Analyses were completed on first treatment interval, which consisted of all treatment episodes (defined as period of time during which child was prescribed a specific medication at a specific dose and specific frequency) for each medication. Mean dose is not reported for treatment episodes with less than 10 children.
aOne child was excluded from an analysis that included adjusting for clustering by clinician because clinician data were missing.
The estimated relative risks and associated 95% CIs for reported medication improvement were obtained by first fitting logistic regression models and then using the approach suggested in Zhang and Yu23 to convert the estimated odds ratios and their associated 95% CIs to estimated relative risks. The logistic models accounted for clustering within clinicians by site using the approach suggested by LaVange et al24 that applies survey methods, with clinician treated as the primary sampling unit and site as the stratification variable. The adjusted models included age, autism spectrum disorder, and sleep disorder.
eTable 1. Medication Class Prescribed for Initial ADHD Medication by Developmental-Behavioral Pediatrician
eTable 2. Number and Percentage (with 95% Confidence Interval) of Children with Varying Levels of Improvement by Medication Excluding N=108 Children with Co-existing Autism Spectrum Disorder
eTable 3. Frequency and Percentage (with 95% Confidence Intervals) of Commonly Reported Adverse Effects for Medications Excluding N=108 Children with Co-existing Autism Spectrum Disorder
eFigure 1. Data Collection for Treatment Episodes and Conversion to Treatment Intervals for Sample Participant
eFigure 2. Forest Plot of Relative Risk for Improvement Excluding N=108 Children with Co-existing Autism Spectrum Disorder
eFigure 3. Kaplan Meier Curve Showing Duration of Medication Treatment by Age
eFigure 4. Kaplan Meier Curve Showing Duration of Medication Treatment by Age Excluding N=108 with Co-existing Autism Spectrum Disorder
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Harstad E, Shults J, Barbaresi W, et al. α2-Adrenergic Agonists or Stimulants for Preschool-Age Children With Attention-Deficit/Hyperactivity Disorder. JAMA. 2021;325(20):2067–2075. doi:10.1001/jama.2021.6118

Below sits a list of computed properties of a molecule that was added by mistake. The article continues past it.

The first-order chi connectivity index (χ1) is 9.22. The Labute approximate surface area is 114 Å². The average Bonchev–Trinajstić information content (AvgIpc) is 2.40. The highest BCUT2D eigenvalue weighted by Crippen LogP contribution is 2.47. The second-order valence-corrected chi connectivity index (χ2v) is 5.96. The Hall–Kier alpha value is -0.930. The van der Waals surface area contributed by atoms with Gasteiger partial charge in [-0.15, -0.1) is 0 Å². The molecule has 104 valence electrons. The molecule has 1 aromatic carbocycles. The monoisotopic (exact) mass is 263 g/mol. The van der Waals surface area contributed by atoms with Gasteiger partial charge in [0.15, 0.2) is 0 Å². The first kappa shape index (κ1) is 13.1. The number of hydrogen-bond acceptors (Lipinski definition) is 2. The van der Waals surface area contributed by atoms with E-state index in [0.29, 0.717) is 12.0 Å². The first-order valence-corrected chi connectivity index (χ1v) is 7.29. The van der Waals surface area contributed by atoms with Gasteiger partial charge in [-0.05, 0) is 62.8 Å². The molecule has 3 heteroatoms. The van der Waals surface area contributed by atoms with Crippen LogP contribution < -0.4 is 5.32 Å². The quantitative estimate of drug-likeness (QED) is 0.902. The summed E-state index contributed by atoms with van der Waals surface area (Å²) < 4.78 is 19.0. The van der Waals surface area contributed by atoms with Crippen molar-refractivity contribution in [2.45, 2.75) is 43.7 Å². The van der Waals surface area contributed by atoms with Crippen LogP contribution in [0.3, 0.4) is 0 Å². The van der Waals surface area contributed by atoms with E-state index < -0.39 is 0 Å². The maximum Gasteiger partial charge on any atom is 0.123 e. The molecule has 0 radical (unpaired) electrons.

For preschool-age children with attention-deficit/hyperactivity disorder initiating α2-adrenergic agonist or stimulant medications in developmental-behavioral pediatric practices, what improvements and adverse effects were noted?
In this retrospective review of health records of 497 children, improvement was noted in 115 of 175 children (66%) who received α2-adrenergic agonists and 251 of 322 children (78%) who received stimulants, with differences in adverse effect profiles noted between medication classes.
Further research from randomized clinical trials is needed to assess comparative effectiveness of α2-adrenergic agonists vs stimulants for preschool-age children with ADHD.
Attention-deficit/hyperactivity disorder (ADHD) is diagnosed in approximately 2.4% of preschool-age children. Stimulants are recommended as first-line medication treatment. However, up to 25% of preschool-age children with ADHD are treated with α2-adrenergic agonist medications, despite minimal evidence about their efficacy or adverse effects in this age range.
To determine the frequency of reported improvement in ADHD symptoms and adverse effects associated with α2-adrenergic agonists and stimulant medication for initial ADHD medication treatment in preschool-age children.
Design, Setting, and Participants
Retrospective electronic health record review. Data were obtained from health records of children seen at 7 outpatient developmental-behavioral pediatric practices in the Developmental Behavioral Pediatrics Research Network in the US. Data were abstracted for 497 consecutive children who were younger than 72 months when treatment with an α2-adrenergic agonist or stimulant medication was initiated by a developmental-behavioral pediatrician for ADHD and were treated between January 1, 2013, and July 1, 2017. Follow-up was complete on February 27, 2019.
α2-Adrenergic agonist vs stimulant medication as initial ADHD medication treatment.
Main Outcomes and Measures
Reported improvement in ADHD symptoms and adverse effects.
Data were abstracted from electronic health records of 497 preschool-age children with ADHD receiving α2-adrenergic agonists or stimulants. Median child age was 62 months at ADHD medication initiation, and 409 children (82%) were males. For initial ADHD medication treatment, α2-adrenergic agonists were prescribed to 175 children (35%; median length of α2-adrenergic agonist use, 136 days) and stimulants were prescribed to 322 children (65%; median length of stimulant use, 133 days). Improvement was reported in 66% (95% CI, 57.5%-73.9%) of children who initiated α2-adrenergic agonists and 78% (95% CI, 72.4%-83.4%) of children who initiated stimulants. Only daytime sleepiness was more common for those receiving α2-adrenergic agonists vs stimulants (38% vs 3%); several adverse effects were reported more commonly for those receiving stimulants vs α2-adrenergic agonists, including moodiness/irritability (50% vs 29%), appetite suppression (38% vs 7%), and difficulty sleeping (21% vs 11%).